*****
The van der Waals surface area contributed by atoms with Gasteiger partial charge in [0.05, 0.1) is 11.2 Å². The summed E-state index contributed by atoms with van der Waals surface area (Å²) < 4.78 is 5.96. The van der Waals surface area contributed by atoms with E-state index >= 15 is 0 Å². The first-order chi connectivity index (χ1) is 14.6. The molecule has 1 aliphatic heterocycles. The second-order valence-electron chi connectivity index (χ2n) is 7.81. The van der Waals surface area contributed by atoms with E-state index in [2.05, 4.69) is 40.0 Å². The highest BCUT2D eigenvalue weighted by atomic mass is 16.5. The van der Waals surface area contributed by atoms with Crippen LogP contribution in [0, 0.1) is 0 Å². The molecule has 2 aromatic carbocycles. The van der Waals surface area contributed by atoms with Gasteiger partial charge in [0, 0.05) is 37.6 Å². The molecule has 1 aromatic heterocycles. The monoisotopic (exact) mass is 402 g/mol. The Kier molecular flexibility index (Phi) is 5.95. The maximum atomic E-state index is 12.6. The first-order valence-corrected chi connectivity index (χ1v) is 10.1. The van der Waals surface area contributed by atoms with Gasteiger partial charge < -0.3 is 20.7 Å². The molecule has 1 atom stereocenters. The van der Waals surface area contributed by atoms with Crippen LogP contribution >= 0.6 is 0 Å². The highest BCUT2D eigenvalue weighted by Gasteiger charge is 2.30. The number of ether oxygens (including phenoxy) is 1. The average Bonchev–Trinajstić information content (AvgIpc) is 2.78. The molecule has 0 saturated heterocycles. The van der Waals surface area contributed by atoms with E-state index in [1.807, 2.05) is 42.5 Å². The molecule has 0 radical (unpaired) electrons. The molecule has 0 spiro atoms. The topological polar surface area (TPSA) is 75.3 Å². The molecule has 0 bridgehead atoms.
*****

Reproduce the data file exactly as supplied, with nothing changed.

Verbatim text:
The van der Waals surface area contributed by atoms with Gasteiger partial charge in [0.05, 0.1) is 11.2 Å². The summed E-state index contributed by atoms with van der Waals surface area (Å²) < 4.78 is 5.96. The van der Waals surface area contributed by atoms with E-state index >= 15 is 0 Å². The first-order chi connectivity index (χ1) is 14.6. The molecule has 1 aliphatic heterocycles. The second-order valence-electron chi connectivity index (χ2n) is 7.81. The van der Waals surface area contributed by atoms with E-state index in [2.05, 4.69) is 40.0 Å². The highest BCUT2D eigenvalue weighted by atomic mass is 16.5. The van der Waals surface area contributed by atoms with Crippen LogP contribution in [0, 0.1) is 0 Å². The molecule has 2 aromatic carbocycles. The van der Waals surface area contributed by atoms with Gasteiger partial charge in [0, 0.05) is 37.6 Å². The molecule has 1 aromatic heterocycles. The monoisotopic (exact) mass is 402 g/mol. The Kier molecular flexibility index (Phi) is 5.95. The maximum atomic E-state index is 12.6. The first-order valence-corrected chi connectivity index (χ1v) is 10.1. The van der Waals surface area contributed by atoms with Gasteiger partial charge < -0.3 is 20.7 Å². The molecule has 1 atom stereocenters. The van der Waals surface area contributed by atoms with Crippen LogP contribution >= 0.6 is 0 Å². The highest BCUT2D eigenvalue weighted by Gasteiger charge is 2.30. The number of ether oxygens (including phenoxy) is 1. The average Bonchev–Trinajstić information content (AvgIpc) is 2.78. The molecule has 0 saturated heterocycles. The van der Waals surface area contributed by atoms with E-state index in [1.807, 2.05) is 42.5 Å². The molecule has 0 radical (unpaired) electrons. The molecule has 0 spiro atoms. The topological polar surface area (TPSA) is 75.3 Å². The molecule has 0 bridgehead atoms.